An Odyssey Group Holdings Inc. unit is not required to defend a courier service that is sued for not compensating its delivery drivers for employment-related expenses under the terms of its coverage, says a federal appeals court, confirming a lower court.
Under California law, an insurance company must defend its insured if the insured's liability may be covered, said Friday's decision by the 9th U.S. Circuit Court of Appeals in San Francisco. Unity Courier Service, Inc., Ali Sharifi v. Hudson Insurance Co. .
However, this is not the case here, said a three-judge panel of judges, confirming a decision by the U.S. District Court in Pasadena.
District Court Properly Determined the Duty of Hudson, a unit of Stamford Connecticut-based Odyssey Holdings Corp., was not covered by a provision in its "misconduct" policy, which includes an alleged breach of all obligations arising from An Employee handbook or policy statement, said the panel's decision.
This is "because the underlying measure did not allege" breach "of an obligation arising from an employee handbook or policy statement," the decision said.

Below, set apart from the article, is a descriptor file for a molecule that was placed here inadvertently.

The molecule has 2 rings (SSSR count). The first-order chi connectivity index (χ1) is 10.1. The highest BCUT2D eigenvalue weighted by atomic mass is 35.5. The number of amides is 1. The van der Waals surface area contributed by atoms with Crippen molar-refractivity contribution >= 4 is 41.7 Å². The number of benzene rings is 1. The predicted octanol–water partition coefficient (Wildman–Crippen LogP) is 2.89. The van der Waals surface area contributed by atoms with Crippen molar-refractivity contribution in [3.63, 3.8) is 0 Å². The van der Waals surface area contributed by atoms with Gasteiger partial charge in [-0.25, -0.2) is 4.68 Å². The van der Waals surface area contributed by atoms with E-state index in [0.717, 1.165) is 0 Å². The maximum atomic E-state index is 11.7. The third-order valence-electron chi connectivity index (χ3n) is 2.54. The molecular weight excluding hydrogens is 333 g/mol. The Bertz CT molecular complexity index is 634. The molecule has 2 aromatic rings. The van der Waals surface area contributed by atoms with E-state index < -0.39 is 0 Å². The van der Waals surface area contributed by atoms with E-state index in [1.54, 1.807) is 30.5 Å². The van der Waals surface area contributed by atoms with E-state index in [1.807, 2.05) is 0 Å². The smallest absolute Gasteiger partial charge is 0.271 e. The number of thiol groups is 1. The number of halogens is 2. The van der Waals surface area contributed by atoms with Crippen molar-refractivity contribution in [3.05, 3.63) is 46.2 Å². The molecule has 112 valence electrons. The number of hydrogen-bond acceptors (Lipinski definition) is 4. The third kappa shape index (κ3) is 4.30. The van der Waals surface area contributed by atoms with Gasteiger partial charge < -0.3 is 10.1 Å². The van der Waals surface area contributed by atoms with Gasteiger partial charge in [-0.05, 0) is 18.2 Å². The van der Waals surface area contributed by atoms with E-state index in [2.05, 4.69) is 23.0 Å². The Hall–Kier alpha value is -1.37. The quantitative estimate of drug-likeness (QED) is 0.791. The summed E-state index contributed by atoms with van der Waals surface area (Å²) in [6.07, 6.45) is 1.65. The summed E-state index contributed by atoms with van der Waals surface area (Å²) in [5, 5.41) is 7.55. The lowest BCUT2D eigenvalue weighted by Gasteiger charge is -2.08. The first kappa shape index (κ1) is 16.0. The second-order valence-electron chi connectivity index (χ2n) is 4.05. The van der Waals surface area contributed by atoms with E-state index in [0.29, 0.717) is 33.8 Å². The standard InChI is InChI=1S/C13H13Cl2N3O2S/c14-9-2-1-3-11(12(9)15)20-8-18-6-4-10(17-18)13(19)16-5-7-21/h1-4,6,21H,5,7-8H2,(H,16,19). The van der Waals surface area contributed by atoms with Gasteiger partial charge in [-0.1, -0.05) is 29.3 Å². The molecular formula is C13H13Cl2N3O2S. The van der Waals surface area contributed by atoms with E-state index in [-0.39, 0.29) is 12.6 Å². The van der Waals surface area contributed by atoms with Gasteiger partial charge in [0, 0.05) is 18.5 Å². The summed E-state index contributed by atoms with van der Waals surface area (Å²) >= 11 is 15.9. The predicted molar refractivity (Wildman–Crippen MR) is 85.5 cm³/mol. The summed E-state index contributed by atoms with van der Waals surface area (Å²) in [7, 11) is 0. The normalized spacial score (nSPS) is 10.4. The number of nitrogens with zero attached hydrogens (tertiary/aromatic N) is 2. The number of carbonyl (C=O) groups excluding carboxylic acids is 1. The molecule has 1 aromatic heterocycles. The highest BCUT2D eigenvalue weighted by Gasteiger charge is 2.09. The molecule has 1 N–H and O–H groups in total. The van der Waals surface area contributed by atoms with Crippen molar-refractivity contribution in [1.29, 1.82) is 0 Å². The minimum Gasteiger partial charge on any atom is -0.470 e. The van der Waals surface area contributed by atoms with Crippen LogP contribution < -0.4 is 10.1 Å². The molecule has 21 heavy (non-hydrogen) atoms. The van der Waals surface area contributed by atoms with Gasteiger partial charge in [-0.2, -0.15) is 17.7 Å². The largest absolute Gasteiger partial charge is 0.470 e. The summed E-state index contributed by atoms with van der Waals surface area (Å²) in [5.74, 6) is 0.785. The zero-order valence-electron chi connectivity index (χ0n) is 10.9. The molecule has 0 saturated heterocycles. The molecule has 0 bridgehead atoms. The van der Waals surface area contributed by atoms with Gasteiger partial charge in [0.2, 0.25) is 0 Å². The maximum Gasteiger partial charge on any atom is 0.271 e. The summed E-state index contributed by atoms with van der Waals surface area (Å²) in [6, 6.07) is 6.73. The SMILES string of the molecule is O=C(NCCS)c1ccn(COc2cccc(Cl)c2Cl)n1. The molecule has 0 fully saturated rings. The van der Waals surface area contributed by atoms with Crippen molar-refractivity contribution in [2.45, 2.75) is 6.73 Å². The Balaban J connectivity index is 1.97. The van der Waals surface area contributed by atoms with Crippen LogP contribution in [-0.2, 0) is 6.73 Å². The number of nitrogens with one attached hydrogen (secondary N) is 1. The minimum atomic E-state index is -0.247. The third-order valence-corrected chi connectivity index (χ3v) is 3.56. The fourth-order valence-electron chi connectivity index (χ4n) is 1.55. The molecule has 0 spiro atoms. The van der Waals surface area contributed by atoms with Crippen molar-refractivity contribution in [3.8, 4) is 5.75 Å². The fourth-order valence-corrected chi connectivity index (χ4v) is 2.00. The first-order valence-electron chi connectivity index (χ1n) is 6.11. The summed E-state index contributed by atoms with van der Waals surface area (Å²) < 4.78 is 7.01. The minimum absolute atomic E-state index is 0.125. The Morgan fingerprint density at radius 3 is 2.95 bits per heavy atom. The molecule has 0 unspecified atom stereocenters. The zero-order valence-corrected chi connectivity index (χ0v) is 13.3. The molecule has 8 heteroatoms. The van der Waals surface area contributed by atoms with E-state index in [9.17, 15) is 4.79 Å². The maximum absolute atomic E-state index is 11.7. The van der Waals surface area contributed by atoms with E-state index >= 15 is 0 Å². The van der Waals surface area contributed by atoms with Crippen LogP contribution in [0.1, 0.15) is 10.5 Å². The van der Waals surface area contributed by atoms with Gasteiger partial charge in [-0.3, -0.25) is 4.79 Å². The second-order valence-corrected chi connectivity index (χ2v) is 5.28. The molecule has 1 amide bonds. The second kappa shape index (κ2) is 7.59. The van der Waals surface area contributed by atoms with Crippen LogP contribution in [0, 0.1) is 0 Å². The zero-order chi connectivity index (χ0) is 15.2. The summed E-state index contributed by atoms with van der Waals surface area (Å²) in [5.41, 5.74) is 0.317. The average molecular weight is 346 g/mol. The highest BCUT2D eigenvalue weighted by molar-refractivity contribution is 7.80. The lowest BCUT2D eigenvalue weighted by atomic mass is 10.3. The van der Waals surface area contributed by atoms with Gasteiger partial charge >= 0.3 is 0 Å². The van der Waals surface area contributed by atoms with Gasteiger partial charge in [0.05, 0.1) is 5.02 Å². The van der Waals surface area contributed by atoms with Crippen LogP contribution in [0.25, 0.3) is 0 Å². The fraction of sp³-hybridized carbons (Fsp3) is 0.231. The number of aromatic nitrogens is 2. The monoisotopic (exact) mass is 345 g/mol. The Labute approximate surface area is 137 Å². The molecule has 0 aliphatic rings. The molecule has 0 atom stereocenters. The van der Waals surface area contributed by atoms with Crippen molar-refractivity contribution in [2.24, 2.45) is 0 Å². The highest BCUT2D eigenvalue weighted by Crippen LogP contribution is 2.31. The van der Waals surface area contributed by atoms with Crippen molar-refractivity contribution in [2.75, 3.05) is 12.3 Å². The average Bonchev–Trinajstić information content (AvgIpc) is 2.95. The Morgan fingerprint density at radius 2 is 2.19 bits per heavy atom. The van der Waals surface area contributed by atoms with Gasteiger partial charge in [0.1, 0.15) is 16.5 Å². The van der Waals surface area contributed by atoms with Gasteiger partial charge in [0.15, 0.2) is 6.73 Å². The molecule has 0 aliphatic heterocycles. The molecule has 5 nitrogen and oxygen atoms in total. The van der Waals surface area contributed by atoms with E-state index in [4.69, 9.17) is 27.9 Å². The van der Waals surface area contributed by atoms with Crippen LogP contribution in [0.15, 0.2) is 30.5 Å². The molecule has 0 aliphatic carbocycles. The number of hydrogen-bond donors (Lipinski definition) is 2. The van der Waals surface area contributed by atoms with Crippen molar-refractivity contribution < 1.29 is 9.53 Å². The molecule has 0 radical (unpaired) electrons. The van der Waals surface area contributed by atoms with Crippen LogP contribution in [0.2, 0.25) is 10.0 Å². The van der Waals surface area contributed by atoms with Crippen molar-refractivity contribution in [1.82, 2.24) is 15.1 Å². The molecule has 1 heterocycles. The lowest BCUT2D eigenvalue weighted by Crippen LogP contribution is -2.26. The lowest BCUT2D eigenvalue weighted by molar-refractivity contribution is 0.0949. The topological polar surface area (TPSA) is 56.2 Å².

"Rather, the underlying measure claimed that Unity followed its own repayment policy. In the clear language of insurance, it is insufficient that the claim only stems from an employee's manual policy, the decision says, confirming the lower court's decision that Hudson was not required to defend San Leandro, a California-based company.
Hudson's attorney Peter L. Garchie, a partner with Lewis Brisbois Bisgaard & Smith LLP in San Diego, said: "We believe our case was strongly supported by facts and law, and it was the right result." [1